McCain’s declaration in an interview six months ago that “I don’t think the president has the right to disobey any law” is now called into question.
As if 100 years in Iraq wasn’t enough, a top adviser to John McCain claims that the presumptive Republican presidential nominee supports and believes lawful Bush’s infamous warrantless wiretapping program.
In a letter to the National Review, McCain adviser Douglas Holtz-Eakin writes that “neither the administration nor the telecoms need apologize for actions that most people, except for the A.C.L.U. and trial lawyers, understand were constitutional and appropriate in the wake of the attacks on Sept. 11, 2001.” Because everyone knows telecom companies are constitutional experts, not lawyers.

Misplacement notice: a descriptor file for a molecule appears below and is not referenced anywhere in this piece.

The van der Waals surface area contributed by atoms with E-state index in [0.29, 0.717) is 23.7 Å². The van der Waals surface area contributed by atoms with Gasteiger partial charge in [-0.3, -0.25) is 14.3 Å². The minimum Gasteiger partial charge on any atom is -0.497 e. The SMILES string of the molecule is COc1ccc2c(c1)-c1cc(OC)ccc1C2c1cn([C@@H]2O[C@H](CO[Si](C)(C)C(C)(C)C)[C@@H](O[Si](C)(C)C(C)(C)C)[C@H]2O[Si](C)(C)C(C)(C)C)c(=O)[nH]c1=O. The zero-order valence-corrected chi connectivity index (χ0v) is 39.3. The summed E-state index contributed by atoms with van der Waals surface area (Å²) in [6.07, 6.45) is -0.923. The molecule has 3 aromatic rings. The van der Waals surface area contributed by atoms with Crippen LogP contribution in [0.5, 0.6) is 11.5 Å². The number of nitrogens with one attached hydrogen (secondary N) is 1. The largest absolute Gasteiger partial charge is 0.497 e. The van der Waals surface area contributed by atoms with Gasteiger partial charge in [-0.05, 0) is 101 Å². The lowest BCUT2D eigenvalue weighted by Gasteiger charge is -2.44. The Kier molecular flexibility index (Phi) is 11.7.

The New York Times:
A top adviser to Senator John McCain says Mr. McCain believes that President Bush’s program of wiretapping without warrants was lawful, a position that appears to bring him into closer alignment with the sweeping theories of executive authority pushed by the Bush administration legal team.
In a letter posted online by National Review this week, the adviser, Douglas Holtz-Eakin, said Mr. McCain believed that the Constitution gave Mr. Bush the power to authorize the National Security Agency to monitor Americans’ international phone calls and e-mail without warrants, despite a 1978 federal statute that required court oversight of surveillance.
Although a spokesman for Mr. McCain, the presumptive Republican presidential nominee, denied that the senator’s views on surveillance and executive power had shifted, legal specialists said the letter contrasted with statements Mr. McCain previously made about the limits of presidential power.